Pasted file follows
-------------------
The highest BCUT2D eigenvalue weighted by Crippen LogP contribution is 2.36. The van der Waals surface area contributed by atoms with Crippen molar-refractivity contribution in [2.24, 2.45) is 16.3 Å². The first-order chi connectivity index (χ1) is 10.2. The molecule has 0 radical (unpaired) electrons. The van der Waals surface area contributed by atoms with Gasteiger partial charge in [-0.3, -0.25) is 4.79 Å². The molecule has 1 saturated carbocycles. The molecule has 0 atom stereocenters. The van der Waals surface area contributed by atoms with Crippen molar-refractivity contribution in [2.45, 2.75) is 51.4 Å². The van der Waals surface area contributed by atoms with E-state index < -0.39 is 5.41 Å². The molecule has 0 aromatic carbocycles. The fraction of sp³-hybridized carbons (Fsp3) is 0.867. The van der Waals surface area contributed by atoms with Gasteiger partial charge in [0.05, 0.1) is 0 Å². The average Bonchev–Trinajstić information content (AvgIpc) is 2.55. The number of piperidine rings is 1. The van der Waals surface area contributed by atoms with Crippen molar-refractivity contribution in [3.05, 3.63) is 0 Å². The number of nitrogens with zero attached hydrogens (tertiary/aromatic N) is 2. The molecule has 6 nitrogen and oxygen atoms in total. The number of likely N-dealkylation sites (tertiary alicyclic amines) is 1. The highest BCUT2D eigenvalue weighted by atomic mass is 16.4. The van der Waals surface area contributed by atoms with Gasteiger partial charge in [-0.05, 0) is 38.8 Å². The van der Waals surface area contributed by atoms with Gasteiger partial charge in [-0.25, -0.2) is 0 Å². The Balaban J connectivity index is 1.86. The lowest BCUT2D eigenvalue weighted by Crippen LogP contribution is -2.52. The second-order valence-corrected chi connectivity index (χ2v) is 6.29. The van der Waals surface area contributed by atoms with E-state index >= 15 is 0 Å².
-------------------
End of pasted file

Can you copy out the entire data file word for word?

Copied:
The highest BCUT2D eigenvalue weighted by Crippen LogP contribution is 2.36. The van der Waals surface area contributed by atoms with Crippen molar-refractivity contribution in [2.24, 2.45) is 16.3 Å². The first-order chi connectivity index (χ1) is 10.2. The molecule has 0 radical (unpaired) electrons. The van der Waals surface area contributed by atoms with Gasteiger partial charge in [-0.3, -0.25) is 4.79 Å². The molecule has 1 saturated carbocycles. The molecule has 0 atom stereocenters. The van der Waals surface area contributed by atoms with Crippen molar-refractivity contribution in [2.45, 2.75) is 51.4 Å². The van der Waals surface area contributed by atoms with E-state index < -0.39 is 5.41 Å². The molecule has 0 aromatic carbocycles. The fraction of sp³-hybridized carbons (Fsp3) is 0.867. The van der Waals surface area contributed by atoms with Gasteiger partial charge in [0.05, 0.1) is 0 Å². The average Bonchev–Trinajstić information content (AvgIpc) is 2.55. The number of piperidine rings is 1. The van der Waals surface area contributed by atoms with Crippen molar-refractivity contribution in [3.05, 3.63) is 0 Å². The number of nitrogens with zero attached hydrogens (tertiary/aromatic N) is 2. The molecule has 6 nitrogen and oxygen atoms in total. The number of likely N-dealkylation sites (tertiary alicyclic amines) is 1. The highest BCUT2D eigenvalue weighted by atomic mass is 16.4. The van der Waals surface area contributed by atoms with Gasteiger partial charge in [-0.05, 0) is 38.8 Å². The van der Waals surface area contributed by atoms with Gasteiger partial charge in [-0.25, -0.2) is 0 Å². The Balaban J connectivity index is 1.86. The lowest BCUT2D eigenvalue weighted by Crippen LogP contribution is -2.52. The second-order valence-corrected chi connectivity index (χ2v) is 6.29. The van der Waals surface area contributed by atoms with E-state index >= 15 is 0 Å².